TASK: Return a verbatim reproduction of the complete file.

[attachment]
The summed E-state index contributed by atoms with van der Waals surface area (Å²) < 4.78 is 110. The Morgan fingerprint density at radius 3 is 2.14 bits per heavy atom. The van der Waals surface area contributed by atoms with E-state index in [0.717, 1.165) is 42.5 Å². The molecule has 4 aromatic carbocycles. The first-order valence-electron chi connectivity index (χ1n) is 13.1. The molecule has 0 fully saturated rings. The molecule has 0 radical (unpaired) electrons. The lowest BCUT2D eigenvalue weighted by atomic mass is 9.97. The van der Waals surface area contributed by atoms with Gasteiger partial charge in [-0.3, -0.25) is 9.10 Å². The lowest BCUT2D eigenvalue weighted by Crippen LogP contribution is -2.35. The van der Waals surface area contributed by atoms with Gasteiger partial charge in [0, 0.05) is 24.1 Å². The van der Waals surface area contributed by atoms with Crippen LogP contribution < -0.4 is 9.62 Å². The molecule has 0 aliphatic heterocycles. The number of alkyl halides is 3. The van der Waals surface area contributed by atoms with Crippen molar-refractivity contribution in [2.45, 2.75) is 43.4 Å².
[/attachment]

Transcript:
The summed E-state index contributed by atoms with van der Waals surface area (Å²) < 4.78 is 110. The Morgan fingerprint density at radius 3 is 2.14 bits per heavy atom. The van der Waals surface area contributed by atoms with E-state index in [0.717, 1.165) is 42.5 Å². The molecule has 4 aromatic carbocycles. The first-order valence-electron chi connectivity index (χ1n) is 13.1. The molecule has 0 fully saturated rings. The molecule has 0 radical (unpaired) electrons. The lowest BCUT2D eigenvalue weighted by atomic mass is 9.97. The van der Waals surface area contributed by atoms with Gasteiger partial charge in [-0.3, -0.25) is 9.10 Å². The lowest BCUT2D eigenvalue weighted by Crippen LogP contribution is -2.35. The van der Waals surface area contributed by atoms with Gasteiger partial charge in [0, 0.05) is 24.1 Å². The van der Waals surface area contributed by atoms with Crippen LogP contribution < -0.4 is 9.62 Å². The molecule has 0 aliphatic heterocycles. The number of alkyl halides is 3. The van der Waals surface area contributed by atoms with Crippen molar-refractivity contribution in [2.45, 2.75) is 43.4 Å².